It’s still early in the game, but so far New Mexico’s universities are showing that with diligence, leadership and effective planning there can be a combination of virtual and, albeit limited, in-person learning during this time of COVID-19.
Three weeks into the fall semester, the University of New Mexico and New Mexico State University have managed to avoid the virus outbreaks that have hit places like the University of North Carolina at Chapel Hill and the University of Central Florida. While those two universities recorded more than 700 cases each, UNM as of Wednesday had logged just six cases since school reopened on Aug. 17. Five were students and one an employee. NMSU had reported seven active cases this fall among students, plus two employees.
This isn’t luck.
First, the number of students, staff and faculty on campus is limited. At UNM, that number is about 2,500 a day in offices, dorms and other facilities. They fill out an online health questionnaire every morning to screen for COVID symptoms. While there is some in-person learning, most is still online. But you can hardly do effective work in a science laboratory via remote.
And there have been major lifestyle changes as the leadership teams have pushed to create a culture of accountability – of doing the right thing. Students have been given new conduct codes that require them to wear masks and socially distance. The schools are making efforts to monitor off-campus behavior so they can respond to reports of big parties. Both UNM and NMSU have been in contact with fraternities, sororities and dorm residents to warn against large gatherings – and to let them know there could be consequences for those activities, even if held off campus.
There is aggressive contact tracing and quarantine after positive tests.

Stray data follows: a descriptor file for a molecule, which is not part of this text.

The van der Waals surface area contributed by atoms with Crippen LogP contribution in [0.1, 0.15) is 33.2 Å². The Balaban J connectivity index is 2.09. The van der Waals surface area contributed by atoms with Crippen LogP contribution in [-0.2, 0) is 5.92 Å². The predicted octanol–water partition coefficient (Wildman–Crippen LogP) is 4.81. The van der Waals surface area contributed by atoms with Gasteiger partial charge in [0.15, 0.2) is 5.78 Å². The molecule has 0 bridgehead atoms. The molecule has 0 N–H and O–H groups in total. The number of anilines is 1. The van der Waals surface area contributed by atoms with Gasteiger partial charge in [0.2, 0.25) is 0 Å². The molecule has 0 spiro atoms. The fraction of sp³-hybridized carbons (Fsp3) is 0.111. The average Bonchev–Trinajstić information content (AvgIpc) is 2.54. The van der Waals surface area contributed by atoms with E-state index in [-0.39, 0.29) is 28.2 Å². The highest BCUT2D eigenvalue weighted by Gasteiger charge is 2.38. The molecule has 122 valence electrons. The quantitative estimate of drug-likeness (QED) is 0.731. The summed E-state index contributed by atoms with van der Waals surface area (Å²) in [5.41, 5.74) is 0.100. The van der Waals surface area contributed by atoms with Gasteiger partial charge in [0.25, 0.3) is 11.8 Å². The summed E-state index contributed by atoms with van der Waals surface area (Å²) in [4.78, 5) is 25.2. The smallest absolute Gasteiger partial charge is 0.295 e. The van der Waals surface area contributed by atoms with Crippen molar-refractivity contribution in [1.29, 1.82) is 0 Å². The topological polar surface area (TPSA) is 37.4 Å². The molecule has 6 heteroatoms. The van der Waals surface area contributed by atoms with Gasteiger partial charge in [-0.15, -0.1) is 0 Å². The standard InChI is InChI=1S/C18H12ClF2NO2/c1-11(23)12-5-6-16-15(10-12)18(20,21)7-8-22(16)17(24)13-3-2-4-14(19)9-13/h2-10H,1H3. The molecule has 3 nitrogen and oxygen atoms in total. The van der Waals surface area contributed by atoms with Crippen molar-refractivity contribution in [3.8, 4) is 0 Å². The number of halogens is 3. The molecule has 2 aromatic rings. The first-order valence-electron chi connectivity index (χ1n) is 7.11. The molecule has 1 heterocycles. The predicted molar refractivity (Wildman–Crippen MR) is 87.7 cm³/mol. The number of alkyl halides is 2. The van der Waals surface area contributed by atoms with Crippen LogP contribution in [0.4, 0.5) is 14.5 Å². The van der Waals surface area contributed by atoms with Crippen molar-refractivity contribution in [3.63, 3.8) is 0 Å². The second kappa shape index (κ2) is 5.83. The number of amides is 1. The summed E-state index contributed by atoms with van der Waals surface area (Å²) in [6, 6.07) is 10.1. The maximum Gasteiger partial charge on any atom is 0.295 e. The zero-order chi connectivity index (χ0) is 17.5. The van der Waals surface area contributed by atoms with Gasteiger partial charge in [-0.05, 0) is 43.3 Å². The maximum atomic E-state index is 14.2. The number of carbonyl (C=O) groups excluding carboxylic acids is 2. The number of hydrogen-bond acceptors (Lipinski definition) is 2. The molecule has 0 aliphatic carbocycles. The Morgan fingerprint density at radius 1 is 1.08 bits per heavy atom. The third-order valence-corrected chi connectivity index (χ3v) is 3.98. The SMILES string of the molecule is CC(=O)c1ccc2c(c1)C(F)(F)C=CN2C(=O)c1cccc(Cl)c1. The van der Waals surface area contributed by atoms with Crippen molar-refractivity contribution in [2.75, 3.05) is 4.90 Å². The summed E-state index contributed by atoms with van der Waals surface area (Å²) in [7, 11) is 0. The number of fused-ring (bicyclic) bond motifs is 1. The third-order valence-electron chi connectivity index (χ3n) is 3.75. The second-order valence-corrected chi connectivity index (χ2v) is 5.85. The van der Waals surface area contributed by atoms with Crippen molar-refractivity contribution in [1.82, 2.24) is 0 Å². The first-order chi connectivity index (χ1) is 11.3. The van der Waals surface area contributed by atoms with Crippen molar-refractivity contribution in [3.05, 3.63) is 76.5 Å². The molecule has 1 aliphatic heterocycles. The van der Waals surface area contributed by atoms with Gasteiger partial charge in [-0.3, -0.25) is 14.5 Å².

At NMSU, researchers are working to create a system for testing wastewater for signs of the virus.
UNM is sending “mask ambassadors” throughout campus to encourage healthy habits, and both UNM and NMSU have created large outdoor seating areas where students can study or socialize at a distance.
“It’s a community effort to help ourselves as an institution,” a UNM spokeswoman says. “This is what it takes for all of us to be successful. There is a desire for people to watch out for themselves and for other people.”
Call it “Protecting the Pack.”
“The leadership at UNM and the (Health Sciences Center) worked diligently (over the summer), says Carla Domenici, director of finance and administration for strategic initiatives, who has been named the school’s COVID coordinator. “I think that hard work and thoughtfulness has worked.”
Meanwhile, at Western New Mexico University, COVID tests were required for all 217 students moving into residence halls. The nine positive cases were then quarantined, and contact tracing located two more. N.M. Tech and Northern New Mexico College have zero positives so far, and N.M. Highlands’ mandatory testing of student athletes uncovered seven.
Lori McKee, director of health and wellness at New Mexico State University, says that when “we came back to campus there was a risk” and that they have worked hard to mitigate it.
So far, it’s proving to be a risk worth taking.
The hard work and smart approach by university leaders – and students – is paying off. They deserve both thanks and congratulations.
This editorial first appeared in the Albuquerque Journal. It was written by members of the editorial board and is unsigned as it represents the opinion of the newspaper rather than the writers.